3) Bird and Bat Migration Studies.”
When I called Christiansen to have a “subtle” discussion on this issue, he admitted they even presented a map of all the bird migration paths in the state. After I shouted he was gutting the 2030 plan, among other things, he shouted back that the map shows barring migration paths would shut out windmills from the whole state. Scott and I had a good “talk.” He loves our “talks,” as do I. I must admit, he’s very accessible, and he listens.
Hello, Scott Christiansen and Lisa Madigan! The Navitas verbal and map presentation—again, the regulated industry is writing its own text, an amendment this time—is NEW TESTIMONY. Gorski, and the most knowledgeable board member on zoning issues on the county zoning committee, Dave Yeske (R-2), both say this violates state statutes because the full county board cannot vote on testimony other than what was brought before the ZBA or the zoning committee. So, for this issue to be considered by the full county board, the process has to start all over again, beginning with new ZBA hearing and zoning committee consideration. Good. We need more time. Actually, at his request, I’m meeting with the Chairman, Natural Land Institute Executive Director Jerry Paulson, and the Navitas representative this week before the board meeting. Christiansen said the issue could be laid over. Good. He said he did not want to rush this, and the issue could be laid over for two weeks until the next meeting. Good.
I’ll bring something to the meeting. The American Wind Energy Association has developed a 178-page “Wind Energy Siting Handbook” outlining practices to avoid or mitigate the impacts of utility-scale wind installations on wildlife. You can find the entire document at www.awea.org/sitinghandbook/. Give it a read.
Is Navitas following its own industry standards? I don’t think so.
Christiansen admitted he met with Seward Township Supervisor Garelt Stahl and Planning Commission Chairman Carl Heeren Oct. 6, 11 a.m., before their meeting on the legal objection they have filed against the ordinance. He said he did not, as I put it, “put them in a headlock.” The Seward Township Planning Commission Oct. 6, 7 p.m, is reportedly because pro-turbine landowners initiated the meeting to get the township to rescind their objection. Navitas may be there. Stahl and Heeren own land that windmill could be sited on—conflict of interest?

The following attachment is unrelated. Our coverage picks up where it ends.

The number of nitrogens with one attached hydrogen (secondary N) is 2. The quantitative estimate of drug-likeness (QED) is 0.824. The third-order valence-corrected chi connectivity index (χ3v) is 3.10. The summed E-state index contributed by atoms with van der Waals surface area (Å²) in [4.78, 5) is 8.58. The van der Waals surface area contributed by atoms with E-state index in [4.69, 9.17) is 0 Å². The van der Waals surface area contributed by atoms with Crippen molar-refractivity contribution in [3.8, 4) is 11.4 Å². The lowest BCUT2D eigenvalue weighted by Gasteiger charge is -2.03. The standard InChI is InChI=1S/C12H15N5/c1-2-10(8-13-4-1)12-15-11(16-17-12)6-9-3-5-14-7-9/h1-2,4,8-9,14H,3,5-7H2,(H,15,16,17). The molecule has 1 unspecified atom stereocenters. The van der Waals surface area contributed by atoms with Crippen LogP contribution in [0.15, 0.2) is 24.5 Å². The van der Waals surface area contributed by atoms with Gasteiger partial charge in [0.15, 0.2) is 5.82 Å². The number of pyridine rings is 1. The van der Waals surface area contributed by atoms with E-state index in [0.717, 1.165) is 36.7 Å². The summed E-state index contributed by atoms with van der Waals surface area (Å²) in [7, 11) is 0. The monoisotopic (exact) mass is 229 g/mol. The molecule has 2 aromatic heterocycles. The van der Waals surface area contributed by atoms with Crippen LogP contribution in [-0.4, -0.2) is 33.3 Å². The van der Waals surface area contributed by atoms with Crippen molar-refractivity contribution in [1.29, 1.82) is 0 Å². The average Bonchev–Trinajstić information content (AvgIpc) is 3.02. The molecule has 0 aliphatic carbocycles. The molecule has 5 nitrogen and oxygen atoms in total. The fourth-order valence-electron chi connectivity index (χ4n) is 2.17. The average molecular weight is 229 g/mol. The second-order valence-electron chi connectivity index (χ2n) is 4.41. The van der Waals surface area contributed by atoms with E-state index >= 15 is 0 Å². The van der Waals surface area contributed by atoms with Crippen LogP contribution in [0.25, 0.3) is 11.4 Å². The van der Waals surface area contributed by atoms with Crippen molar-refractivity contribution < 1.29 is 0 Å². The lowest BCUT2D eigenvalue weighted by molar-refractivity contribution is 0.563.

Well, it is their land and back yard. Yes, I’m a NIMBY, Not In My Back Yard. You see, western Winnebago County is all of our back yards. I don’t want an ordinance passed that kicks out the NRI, the Greenways plan, and the Meridian Road firewall. We all fought so hard for those, and it wastes the approximately $350,000 of county taxpayer money and all the time the focus groups donated to getting a good 2030 plan.
Another waste would be eight years of training that Operation Migration has spent its resources and hearts on in trying to save the federal endangered species, the whooping crane. Their ultralight planes fly the cranes through Winnebago County, landing here for a rest outside Pecatonica, and down to Florida. Oh, great. So we don’t have migration paths in our wind ordinance, and we attract international, national and federal attention because we are threatening an endangered species. Oh, great!
For the last turn of the blade, as Christiansen points out, and I originally told him, the Winnebago County ordinance will be a model ordinance for the state and the nation. We must be as responsible to the environment and wildlife and wind industry as possible. We’ll all see how we do. Clear-cut—or a conservative, responsible precedent we all can be proud of because of its balance for everyone?- It’s a complicated, not-so-clear-cut issue; let’s not rush it; even Chairman Christiansen says that.
From the October 7-13, 2009 issue